Kratos welcomes new changes

By Chris Gill
Staff Writer

April 11, 2013

The god slaying Ghost of Sparta has returned for yet another saga of brutal violence brought about by swirling blades of death. The question players have to ask themselves is after eight years of combat, is

Photo courtesy of

Photo courtesy of

Kratos’ story getting a bit tired?

Those of you who are die-hard fans of the God of War series will be familiar with the backstory of the brutal anti-hero. This new installment takes place as a prequel to the original story and puts Kratos at the mercy of the Furies; who are angry with him for breaking his oath to Ares.

The game maintains it’s classic button sequence boss battles and puzzle platform feel; with a few changes that players may come to love and some that may make them throw the controller across the room.

The first major difference is the change in the combat system; where many of the old combos have been removed or refurbished, the rage meter no longer charges unless in combat and drops if struck, and the Blades of Chaos are the only permanent weapon Kratos carries.

The focus of battle seems to have shifted from sweeping powerful spinning attacks to grappling with foes and using the blades to throw them across the map. The trouble with this system is one you advance further in the game enemies can block your grapple and require a heavy pounding before they can be put down. This combined with the overwhelming numbers faced in  tight spaces can make combat very frustrating.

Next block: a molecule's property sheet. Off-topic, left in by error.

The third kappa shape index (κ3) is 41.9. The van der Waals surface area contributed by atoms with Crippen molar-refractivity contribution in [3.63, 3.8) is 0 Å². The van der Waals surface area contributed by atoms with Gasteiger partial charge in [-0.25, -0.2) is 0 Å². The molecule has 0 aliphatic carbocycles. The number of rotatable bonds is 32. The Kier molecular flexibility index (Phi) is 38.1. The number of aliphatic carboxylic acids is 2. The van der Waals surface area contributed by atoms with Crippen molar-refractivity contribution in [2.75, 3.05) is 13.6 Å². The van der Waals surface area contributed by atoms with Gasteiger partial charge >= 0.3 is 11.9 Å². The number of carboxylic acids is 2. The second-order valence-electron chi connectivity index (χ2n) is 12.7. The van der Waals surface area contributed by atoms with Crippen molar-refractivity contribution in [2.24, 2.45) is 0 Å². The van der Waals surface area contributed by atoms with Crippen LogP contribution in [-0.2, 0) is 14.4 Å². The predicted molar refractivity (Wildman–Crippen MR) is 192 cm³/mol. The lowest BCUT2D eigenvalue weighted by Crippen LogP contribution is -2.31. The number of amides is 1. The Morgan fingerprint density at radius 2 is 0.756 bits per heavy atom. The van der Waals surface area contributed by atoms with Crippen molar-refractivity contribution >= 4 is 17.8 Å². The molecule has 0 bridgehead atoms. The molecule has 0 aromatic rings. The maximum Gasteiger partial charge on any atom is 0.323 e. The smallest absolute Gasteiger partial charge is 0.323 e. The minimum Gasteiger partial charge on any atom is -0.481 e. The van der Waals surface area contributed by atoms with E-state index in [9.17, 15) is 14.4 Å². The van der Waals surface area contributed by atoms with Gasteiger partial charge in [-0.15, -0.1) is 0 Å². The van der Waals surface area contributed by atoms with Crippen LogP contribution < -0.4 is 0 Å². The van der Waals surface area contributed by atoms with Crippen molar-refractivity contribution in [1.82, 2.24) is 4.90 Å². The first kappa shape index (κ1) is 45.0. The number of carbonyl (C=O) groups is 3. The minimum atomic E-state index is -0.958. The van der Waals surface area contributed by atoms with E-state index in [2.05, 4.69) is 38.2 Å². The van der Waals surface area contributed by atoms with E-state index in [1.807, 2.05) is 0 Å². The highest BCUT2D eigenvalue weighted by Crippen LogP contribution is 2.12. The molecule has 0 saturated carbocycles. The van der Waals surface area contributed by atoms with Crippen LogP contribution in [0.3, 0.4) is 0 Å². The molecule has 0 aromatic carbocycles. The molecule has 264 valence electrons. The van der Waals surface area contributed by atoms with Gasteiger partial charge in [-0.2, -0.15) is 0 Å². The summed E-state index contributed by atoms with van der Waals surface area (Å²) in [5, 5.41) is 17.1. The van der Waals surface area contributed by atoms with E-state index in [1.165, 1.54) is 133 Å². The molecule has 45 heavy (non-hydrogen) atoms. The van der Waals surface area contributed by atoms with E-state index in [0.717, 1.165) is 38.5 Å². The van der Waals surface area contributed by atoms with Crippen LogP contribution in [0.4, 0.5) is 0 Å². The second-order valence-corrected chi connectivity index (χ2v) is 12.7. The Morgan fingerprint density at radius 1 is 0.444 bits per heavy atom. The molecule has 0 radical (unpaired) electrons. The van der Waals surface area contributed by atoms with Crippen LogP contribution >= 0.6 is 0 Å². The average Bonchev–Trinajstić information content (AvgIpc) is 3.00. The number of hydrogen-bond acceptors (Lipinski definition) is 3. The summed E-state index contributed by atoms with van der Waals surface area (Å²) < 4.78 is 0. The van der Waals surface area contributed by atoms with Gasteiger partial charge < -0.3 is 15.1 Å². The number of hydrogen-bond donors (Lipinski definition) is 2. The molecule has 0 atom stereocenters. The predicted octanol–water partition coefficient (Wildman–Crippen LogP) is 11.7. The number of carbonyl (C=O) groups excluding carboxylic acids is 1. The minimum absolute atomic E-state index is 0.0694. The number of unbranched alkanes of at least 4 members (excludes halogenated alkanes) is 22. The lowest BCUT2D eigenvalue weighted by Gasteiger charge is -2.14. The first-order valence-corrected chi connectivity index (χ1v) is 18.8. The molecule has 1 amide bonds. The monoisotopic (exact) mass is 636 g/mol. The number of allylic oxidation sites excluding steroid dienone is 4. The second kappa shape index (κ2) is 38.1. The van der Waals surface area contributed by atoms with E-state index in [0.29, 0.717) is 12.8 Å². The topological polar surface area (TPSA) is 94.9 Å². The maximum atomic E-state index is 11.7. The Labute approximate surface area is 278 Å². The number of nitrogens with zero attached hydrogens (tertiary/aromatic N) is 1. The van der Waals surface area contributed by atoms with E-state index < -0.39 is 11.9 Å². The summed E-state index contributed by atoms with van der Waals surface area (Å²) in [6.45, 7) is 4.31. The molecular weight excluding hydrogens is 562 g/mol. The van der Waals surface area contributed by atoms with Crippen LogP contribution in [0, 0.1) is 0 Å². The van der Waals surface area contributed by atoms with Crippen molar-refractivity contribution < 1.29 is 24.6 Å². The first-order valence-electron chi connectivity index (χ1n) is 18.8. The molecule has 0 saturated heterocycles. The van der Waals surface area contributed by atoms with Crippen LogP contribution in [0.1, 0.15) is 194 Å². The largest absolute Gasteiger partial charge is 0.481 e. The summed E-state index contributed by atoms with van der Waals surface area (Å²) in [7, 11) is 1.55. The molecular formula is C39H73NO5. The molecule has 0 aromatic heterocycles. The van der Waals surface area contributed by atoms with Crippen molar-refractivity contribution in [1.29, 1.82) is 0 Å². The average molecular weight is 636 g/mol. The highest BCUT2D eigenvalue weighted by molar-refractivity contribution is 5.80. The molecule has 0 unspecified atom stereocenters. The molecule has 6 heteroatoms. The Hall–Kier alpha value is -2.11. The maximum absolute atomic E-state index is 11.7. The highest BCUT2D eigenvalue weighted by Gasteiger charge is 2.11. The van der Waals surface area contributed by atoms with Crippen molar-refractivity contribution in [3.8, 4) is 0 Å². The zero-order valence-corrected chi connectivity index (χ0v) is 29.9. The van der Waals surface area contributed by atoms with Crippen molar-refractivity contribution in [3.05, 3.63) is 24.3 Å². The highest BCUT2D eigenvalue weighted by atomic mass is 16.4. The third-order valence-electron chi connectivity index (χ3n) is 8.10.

The only redeeming grace for the combat in this, is the secondary items, which played almost no role outside of the puzzles in previous games, can be game changers in a tight battle here; be it the time stopping Amulet of Uroborus or the body doubling Oath Stone of Orkos.

With the game clocking in at about nine hours it feels a bit short, but the real worth of this game comes from the content unlocked once the storyline is beaten. Unlike the other God of War games or really any game of this genre, God of War: Ascension has a multiplayer mode.

The multiplayer mode allows the selection of fealty to a single god granting your hero certain abilities based on whom you choose. The maps are laid out with traps, healing and mana restorations, experience chests, and endgame sequences that prove clutch in desperate spots. The only downfall of multiplayer is the uneven level match ups that can occur, but again these gaps can be mitigated with the in-map traps and endgame sequences.

Ascension will likely frustrate veterans of the series but I find it offers a lot of new ways to play and innovates the multiplayer genre. All in all: a worthwhile pick up.

Chris Gill is a junior majoring in secondary education English and can be contacted at

Posted in: A&E

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